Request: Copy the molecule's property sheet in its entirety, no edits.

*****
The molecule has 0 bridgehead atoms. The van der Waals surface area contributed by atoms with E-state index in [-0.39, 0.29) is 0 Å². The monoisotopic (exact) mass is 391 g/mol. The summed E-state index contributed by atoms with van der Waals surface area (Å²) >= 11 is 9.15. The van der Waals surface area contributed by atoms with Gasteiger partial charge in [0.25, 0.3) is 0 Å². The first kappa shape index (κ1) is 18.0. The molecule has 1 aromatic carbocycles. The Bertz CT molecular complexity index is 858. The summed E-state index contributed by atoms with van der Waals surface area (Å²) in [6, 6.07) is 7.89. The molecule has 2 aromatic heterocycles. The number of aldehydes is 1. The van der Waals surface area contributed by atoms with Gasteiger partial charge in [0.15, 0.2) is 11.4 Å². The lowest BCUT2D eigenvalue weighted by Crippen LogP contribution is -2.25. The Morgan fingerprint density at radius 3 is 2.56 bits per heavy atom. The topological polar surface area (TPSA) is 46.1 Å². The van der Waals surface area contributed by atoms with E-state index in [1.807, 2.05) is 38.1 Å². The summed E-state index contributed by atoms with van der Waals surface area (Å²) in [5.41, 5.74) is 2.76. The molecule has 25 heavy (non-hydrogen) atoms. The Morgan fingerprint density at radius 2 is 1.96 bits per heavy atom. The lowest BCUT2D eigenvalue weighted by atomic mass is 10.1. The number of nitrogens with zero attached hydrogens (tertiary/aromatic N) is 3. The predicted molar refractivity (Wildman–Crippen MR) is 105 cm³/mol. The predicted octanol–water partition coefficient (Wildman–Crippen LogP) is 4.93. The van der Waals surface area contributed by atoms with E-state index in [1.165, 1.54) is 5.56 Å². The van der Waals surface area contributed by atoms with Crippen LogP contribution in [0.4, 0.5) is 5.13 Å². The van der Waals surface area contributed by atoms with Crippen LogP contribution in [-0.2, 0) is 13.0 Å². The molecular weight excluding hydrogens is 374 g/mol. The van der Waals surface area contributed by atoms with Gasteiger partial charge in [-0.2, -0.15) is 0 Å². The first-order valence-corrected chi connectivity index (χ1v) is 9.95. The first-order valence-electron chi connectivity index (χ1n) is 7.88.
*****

The molecule has 0 bridgehead atoms. The van der Waals surface area contributed by atoms with E-state index in [-0.39, 0.29) is 0 Å². The monoisotopic (exact) mass is 391 g/mol. The summed E-state index contributed by atoms with van der Waals surface area (Å²) >= 11 is 9.15. The van der Waals surface area contributed by atoms with Gasteiger partial charge in [0.25, 0.3) is 0 Å². The first kappa shape index (κ1) is 18.0. The molecule has 1 aromatic carbocycles. The Bertz CT molecular complexity index is 858. The summed E-state index contributed by atoms with van der Waals surface area (Å²) in [6, 6.07) is 7.89. The molecule has 2 aromatic heterocycles. The number of aldehydes is 1. The van der Waals surface area contributed by atoms with Gasteiger partial charge in [0.15, 0.2) is 11.4 Å². The lowest BCUT2D eigenvalue weighted by Crippen LogP contribution is -2.25. The Morgan fingerprint density at radius 3 is 2.56 bits per heavy atom. The topological polar surface area (TPSA) is 46.1 Å². The van der Waals surface area contributed by atoms with E-state index in [1.807, 2.05) is 38.1 Å². The summed E-state index contributed by atoms with van der Waals surface area (Å²) in [5.41, 5.74) is 2.76. The molecule has 25 heavy (non-hydrogen) atoms. The Morgan fingerprint density at radius 2 is 1.96 bits per heavy atom. The lowest BCUT2D eigenvalue weighted by atomic mass is 10.1. The number of nitrogens with zero attached hydrogens (tertiary/aromatic N) is 3. The predicted molar refractivity (Wildman–Crippen MR) is 105 cm³/mol. The predicted octanol–water partition coefficient (Wildman–Crippen LogP) is 4.93. The van der Waals surface area contributed by atoms with E-state index in [1.165, 1.54) is 5.56 Å². The van der Waals surface area contributed by atoms with Crippen LogP contribution in [0.4, 0.5) is 5.13 Å². The van der Waals surface area contributed by atoms with Crippen LogP contribution in [-0.2, 0) is 13.0 Å². The molecular weight excluding hydrogens is 374 g/mol. The van der Waals surface area contributed by atoms with Gasteiger partial charge in [-0.2, -0.15) is 0 Å². The first-order valence-corrected chi connectivity index (χ1v) is 9.95. The first-order valence-electron chi connectivity index (χ1n) is 7.88.